• 0 avatar
      rentonben

      I’m younger – I’m ok with my fellow Buick owners being old people who are splurging on their final car. I like being in the company of old vets, old professionals and old grandparents. I hope they don’t mind me.

    • 0 avatar
      tankinbeans

      I feel that way about the STi, old EVO series as well. I’m roughly in the age bracket that should really like the cars, but too often I’m confronted by their drivers making nuisances of themselves on public roads.

      I had my Focus ST for awhile and it drew the attention of several boy racers, though I was more interested and focused on getting to work.

  • avatar

    Hummer. Honestly most of the people I know who own them are great people but they have an annoying stigma. I think it would be fun to get an H2 and put the overland treatment to it.

    When I regularly drove thru Mass in the early 2000’s I used to have a thing with Black BMW’s every car that cut me off for about a decade in Mass was a 3 or 5 series black BMW.

  • avatar
    ajla

    Kind of related. I’ve said before that I really liked the 2011+ VW Beetle but wasn’t secure enough to shop one.

    Also, Harley-Davidson and Indian riders endure strong negative stereotypes that would be hard to live with even though I like some of their products.

    Agree on Tesla as well. I don’t think it would necessarily keep me from ever owning one in the future but I definitely wouldn’t become part of that current “community”.

    • 0 avatar
      PrincipalDan

      When I had a two wheeled accident the first to stop and offer help was riding an Indian. The guys on Harleys always gave the “2 finger salute” but not the a$$hole bros on Ninjas.

      YMMV.

  • avatar
    Waterview

    I need to add a Porsche 911 to the garage, but am all too familiar with the stereotype that was the basis of the punchline “the prick is on the inside”. After having worked a number of Porsche concours events, there are many of them out there, but I’m determined to not be “that guy”.

    • 0 avatar
      ToddAtlasF1

      I used to go to track days with PCA members and take my Mom’s Porsche to G&W Motorwerkes for servicing. The enthusiasm of some Porsche owners was still intact as recently as four years ago. There were guys with lots of money who were buying all those off-warranty GT3s and turning them into track day toys and having a ball going as fast as talented guys were in S2000s. I don’t know if that’s still the case now that all the used Porsches are automatic luxury cars.

      Those guys were great, and I’ve always been a fan of laughing with the wise and feeding with the rich, but it is covetous to notice that they’re showing up with a new transporter every time, because they found one with a storage lift, or a better compressor rig, or A/C, or an all in one unit, or articulated, or including all the features of their previous four while not being long enough for them to get a ticket for requiring a license they don’t have. They might sound completely reasonable in their approach to spending money on their GT3, and then they roll out the full race car they bought for another run group.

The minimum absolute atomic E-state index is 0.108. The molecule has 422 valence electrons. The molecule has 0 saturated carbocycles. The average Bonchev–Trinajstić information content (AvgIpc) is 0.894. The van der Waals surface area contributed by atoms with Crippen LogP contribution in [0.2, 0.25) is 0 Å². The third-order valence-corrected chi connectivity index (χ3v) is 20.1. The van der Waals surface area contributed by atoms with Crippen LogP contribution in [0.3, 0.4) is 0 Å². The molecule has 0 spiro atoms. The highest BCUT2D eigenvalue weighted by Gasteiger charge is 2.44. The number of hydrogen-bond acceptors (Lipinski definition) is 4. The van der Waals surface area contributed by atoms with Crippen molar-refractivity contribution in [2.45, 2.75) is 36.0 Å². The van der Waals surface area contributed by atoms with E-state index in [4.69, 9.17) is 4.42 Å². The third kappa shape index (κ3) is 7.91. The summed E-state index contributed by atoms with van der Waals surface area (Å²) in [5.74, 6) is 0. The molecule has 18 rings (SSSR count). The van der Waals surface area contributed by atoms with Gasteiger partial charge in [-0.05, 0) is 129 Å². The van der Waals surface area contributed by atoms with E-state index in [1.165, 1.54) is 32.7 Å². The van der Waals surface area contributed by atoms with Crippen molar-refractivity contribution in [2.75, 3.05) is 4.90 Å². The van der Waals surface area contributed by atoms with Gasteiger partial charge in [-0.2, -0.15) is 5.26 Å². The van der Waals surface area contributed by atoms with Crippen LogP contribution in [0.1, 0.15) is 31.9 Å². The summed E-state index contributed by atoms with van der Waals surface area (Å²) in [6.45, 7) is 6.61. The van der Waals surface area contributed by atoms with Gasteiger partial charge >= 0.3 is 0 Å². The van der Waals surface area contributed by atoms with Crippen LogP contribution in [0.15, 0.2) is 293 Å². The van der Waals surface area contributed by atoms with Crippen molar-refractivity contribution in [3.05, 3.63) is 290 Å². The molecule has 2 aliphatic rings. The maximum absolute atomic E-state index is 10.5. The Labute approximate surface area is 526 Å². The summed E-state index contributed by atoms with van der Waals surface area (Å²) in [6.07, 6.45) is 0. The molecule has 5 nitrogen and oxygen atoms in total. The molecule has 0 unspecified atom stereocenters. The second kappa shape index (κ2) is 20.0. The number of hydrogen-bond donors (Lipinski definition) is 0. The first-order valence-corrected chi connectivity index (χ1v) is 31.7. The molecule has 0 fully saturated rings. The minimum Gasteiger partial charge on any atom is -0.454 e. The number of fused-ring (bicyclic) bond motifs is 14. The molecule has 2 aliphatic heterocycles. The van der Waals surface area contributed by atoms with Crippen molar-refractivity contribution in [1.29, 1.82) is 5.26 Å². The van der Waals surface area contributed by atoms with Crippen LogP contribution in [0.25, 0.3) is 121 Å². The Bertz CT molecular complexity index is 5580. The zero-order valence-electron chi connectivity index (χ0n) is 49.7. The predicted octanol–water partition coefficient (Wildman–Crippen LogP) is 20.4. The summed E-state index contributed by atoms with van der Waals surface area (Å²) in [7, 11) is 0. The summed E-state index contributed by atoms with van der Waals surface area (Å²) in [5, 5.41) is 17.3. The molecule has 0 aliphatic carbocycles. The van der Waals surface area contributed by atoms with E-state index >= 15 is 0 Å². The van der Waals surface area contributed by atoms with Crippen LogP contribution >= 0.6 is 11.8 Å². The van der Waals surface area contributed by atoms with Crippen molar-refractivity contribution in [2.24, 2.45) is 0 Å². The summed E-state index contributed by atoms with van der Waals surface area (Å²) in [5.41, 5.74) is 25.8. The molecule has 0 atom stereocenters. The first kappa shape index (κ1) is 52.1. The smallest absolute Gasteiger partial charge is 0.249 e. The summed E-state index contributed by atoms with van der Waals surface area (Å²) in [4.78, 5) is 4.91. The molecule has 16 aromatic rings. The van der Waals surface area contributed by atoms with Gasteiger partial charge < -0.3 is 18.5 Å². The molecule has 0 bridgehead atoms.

• 0 avatar
      Flipper35

      I am a member on a Porsche forum* and I can tell you, there are those guys but most of them are actually really good guys. The type of guys that will buy you dinner when you are traveling to the area and a wealth of knowledge on all subjects.

      (*Pelican)

  • avatar
    TimK

    I knew a corporate recruiter tasked with hiring upper-level sprockets. Part of his routine was going to lunch and asking the prospect to drive in their car if possible. He paid close attention to the vehicle make, the condition of the exterior/interior, and the driving attitude.

    • 0 avatar
      onyxtape

      That reminds of what the HR person here half-jokingly told me one time – at interviews, she would see if the candidate backs in or goes straight in when he arrives in the parking lot. She said that some study said that workers who back in are statistically more likely to be slackers.

  • avatar
    thelaine

    Life is short. Drive what you want.

  • avatar
    nutbags

    I love certain brands of cars (Lotus, TVR, Porsche) but what keeps me from joining is that I don’t own any of them. Right now I am too damn practical as I have two kids in college and can barely handle the bills associated with them. In a few years I plan to begin my search for a classic sports car that I can drive and enjoy. I know I should join a club for the research but the fear of not owning one and owners looking down on me.

  • avatar
    RangerM

    I can agree that the future IS with the electric car, simply because it’s far quicker, safer, and cheaper to distribute the energy across wires than it is to deliver it in limited quantities by ship/truck.

    But, that doesn’t mean I think that future exists (today) with a Tesla or any other electric car.

    And insulting me as a luddite or (warming) climate denialist is more likely to have the opposite than the desired effect.

  • avatar
    2drsedanman

    I have a pretty thick skin when it comes to this sort of thing as I currently own vehicles associated with sterotypes: Sienna-soccer mom, Avalon-old person’s car, Miata-hairdressers car. Honestly, I never really gave a sh!t what other people thought when I buy them. The right job requires the right tool. I would still like to have a Dodge Challenger, although the long term reliability/upkeep worries me more than any perceived impression it may represent.

    • 0 avatar
      thelaine

      I had a Buick Regal, I think it was a 1996. My friends made fun of it as an “old-man’s” car. F that. It was a freakin hoot. I LOVED thrashing the crap out of it. What an awesome engine! The interior was garbage, but at 165k it still ran exactly like it had when it was brand new. Then my niece totaled it. So it goes…

      “Opinions and judgments” are frequently just projection or expressions of ignorance and prejudice.

    • 0 avatar

      Actually official hairdressers car is Mercedes CLK not Miata.

  • avatar